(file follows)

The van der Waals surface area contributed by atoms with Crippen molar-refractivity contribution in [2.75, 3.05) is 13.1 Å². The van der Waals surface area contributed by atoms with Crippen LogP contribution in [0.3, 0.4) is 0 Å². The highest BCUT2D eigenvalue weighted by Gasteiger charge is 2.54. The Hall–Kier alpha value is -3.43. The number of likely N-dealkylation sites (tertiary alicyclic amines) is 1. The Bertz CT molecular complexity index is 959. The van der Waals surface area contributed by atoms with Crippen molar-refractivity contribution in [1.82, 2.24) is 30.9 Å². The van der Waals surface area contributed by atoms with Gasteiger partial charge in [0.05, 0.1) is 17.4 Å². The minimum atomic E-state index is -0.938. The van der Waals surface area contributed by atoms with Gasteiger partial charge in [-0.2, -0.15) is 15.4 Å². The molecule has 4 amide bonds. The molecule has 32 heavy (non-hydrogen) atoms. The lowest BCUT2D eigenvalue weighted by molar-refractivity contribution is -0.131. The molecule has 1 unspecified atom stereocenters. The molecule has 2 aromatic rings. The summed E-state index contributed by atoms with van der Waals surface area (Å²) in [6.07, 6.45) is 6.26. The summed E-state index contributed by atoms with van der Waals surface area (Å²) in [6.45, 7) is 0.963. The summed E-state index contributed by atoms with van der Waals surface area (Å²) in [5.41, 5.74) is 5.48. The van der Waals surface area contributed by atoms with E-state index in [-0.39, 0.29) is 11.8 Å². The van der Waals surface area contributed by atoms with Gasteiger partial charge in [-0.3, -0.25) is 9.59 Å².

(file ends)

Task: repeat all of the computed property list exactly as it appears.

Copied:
The van der Waals surface area contributed by atoms with Crippen molar-refractivity contribution in [2.75, 3.05) is 13.1 Å². The van der Waals surface area contributed by atoms with Crippen LogP contribution in [0.3, 0.4) is 0 Å². The highest BCUT2D eigenvalue weighted by Gasteiger charge is 2.54. The Hall–Kier alpha value is -3.43. The number of likely N-dealkylation sites (tertiary alicyclic amines) is 1. The Bertz CT molecular complexity index is 959. The van der Waals surface area contributed by atoms with Crippen molar-refractivity contribution in [1.82, 2.24) is 30.9 Å². The van der Waals surface area contributed by atoms with Gasteiger partial charge in [0.05, 0.1) is 17.4 Å². The minimum atomic E-state index is -0.938. The van der Waals surface area contributed by atoms with Gasteiger partial charge in [-0.2, -0.15) is 15.4 Å². The molecule has 4 amide bonds. The molecule has 32 heavy (non-hydrogen) atoms. The lowest BCUT2D eigenvalue weighted by molar-refractivity contribution is -0.131. The molecule has 1 unspecified atom stereocenters. The molecule has 2 aromatic rings. The summed E-state index contributed by atoms with van der Waals surface area (Å²) in [6.07, 6.45) is 6.26. The summed E-state index contributed by atoms with van der Waals surface area (Å²) in [6.45, 7) is 0.963. The summed E-state index contributed by atoms with van der Waals surface area (Å²) in [5.41, 5.74) is 5.48. The van der Waals surface area contributed by atoms with E-state index in [-0.39, 0.29) is 11.8 Å². The van der Waals surface area contributed by atoms with Gasteiger partial charge in [-0.3, -0.25) is 9.59 Å².